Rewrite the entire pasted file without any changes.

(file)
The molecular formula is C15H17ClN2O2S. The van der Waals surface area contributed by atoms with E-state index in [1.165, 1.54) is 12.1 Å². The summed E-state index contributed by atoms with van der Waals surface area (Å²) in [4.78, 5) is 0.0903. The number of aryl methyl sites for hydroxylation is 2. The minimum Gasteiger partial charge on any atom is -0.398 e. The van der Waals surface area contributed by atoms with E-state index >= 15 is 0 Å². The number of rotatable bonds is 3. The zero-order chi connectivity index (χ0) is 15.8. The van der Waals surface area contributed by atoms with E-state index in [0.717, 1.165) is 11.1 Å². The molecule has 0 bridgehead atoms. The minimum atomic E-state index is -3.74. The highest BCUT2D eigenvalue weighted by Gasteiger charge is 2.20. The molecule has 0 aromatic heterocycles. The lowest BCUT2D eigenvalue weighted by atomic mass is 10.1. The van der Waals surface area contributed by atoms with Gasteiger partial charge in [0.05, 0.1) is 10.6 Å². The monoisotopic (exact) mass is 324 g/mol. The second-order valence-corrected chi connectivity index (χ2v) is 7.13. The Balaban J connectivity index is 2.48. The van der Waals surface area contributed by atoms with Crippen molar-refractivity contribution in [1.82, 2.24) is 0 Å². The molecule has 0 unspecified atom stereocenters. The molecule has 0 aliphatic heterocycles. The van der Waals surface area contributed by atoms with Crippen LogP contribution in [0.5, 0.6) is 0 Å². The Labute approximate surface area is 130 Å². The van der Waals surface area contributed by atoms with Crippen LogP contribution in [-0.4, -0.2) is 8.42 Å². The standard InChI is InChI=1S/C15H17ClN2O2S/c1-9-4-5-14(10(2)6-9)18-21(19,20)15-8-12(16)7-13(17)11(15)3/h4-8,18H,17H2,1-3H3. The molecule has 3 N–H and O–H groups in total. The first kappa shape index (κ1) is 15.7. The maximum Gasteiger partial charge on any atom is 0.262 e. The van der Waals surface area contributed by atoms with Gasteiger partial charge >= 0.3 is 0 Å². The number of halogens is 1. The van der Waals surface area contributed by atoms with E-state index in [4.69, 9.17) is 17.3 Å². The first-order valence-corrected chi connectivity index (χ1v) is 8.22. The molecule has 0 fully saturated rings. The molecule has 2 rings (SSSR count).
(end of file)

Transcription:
The molecular formula is C15H17ClN2O2S. The van der Waals surface area contributed by atoms with E-state index in [1.165, 1.54) is 12.1 Å². The summed E-state index contributed by atoms with van der Waals surface area (Å²) in [4.78, 5) is 0.0903. The number of aryl methyl sites for hydroxylation is 2. The minimum Gasteiger partial charge on any atom is -0.398 e. The van der Waals surface area contributed by atoms with E-state index >= 15 is 0 Å². The number of rotatable bonds is 3. The zero-order chi connectivity index (χ0) is 15.8. The van der Waals surface area contributed by atoms with E-state index in [0.717, 1.165) is 11.1 Å². The molecule has 0 bridgehead atoms. The minimum atomic E-state index is -3.74. The highest BCUT2D eigenvalue weighted by Gasteiger charge is 2.20. The molecule has 0 aromatic heterocycles. The lowest BCUT2D eigenvalue weighted by atomic mass is 10.1. The van der Waals surface area contributed by atoms with Gasteiger partial charge in [0.05, 0.1) is 10.6 Å². The monoisotopic (exact) mass is 324 g/mol. The second-order valence-corrected chi connectivity index (χ2v) is 7.13. The Balaban J connectivity index is 2.48. The van der Waals surface area contributed by atoms with Crippen molar-refractivity contribution in [1.82, 2.24) is 0 Å². The molecule has 0 unspecified atom stereocenters. The molecule has 0 aliphatic heterocycles. The van der Waals surface area contributed by atoms with Crippen LogP contribution in [0.5, 0.6) is 0 Å². The Labute approximate surface area is 130 Å². The van der Waals surface area contributed by atoms with Crippen LogP contribution in [-0.4, -0.2) is 8.42 Å². The standard InChI is InChI=1S/C15H17ClN2O2S/c1-9-4-5-14(10(2)6-9)18-21(19,20)15-8-12(16)7-13(17)11(15)3/h4-8,18H,17H2,1-3H3. The molecule has 3 N–H and O–H groups in total. The first kappa shape index (κ1) is 15.7. The maximum Gasteiger partial charge on any atom is 0.262 e. The van der Waals surface area contributed by atoms with Gasteiger partial charge >= 0.3 is 0 Å². The number of halogens is 1. The van der Waals surface area contributed by atoms with E-state index in [4.69, 9.17) is 17.3 Å². The first-order valence-corrected chi connectivity index (χ1v) is 8.22. The molecule has 0 fully saturated rings. The molecule has 2 rings (SSSR count).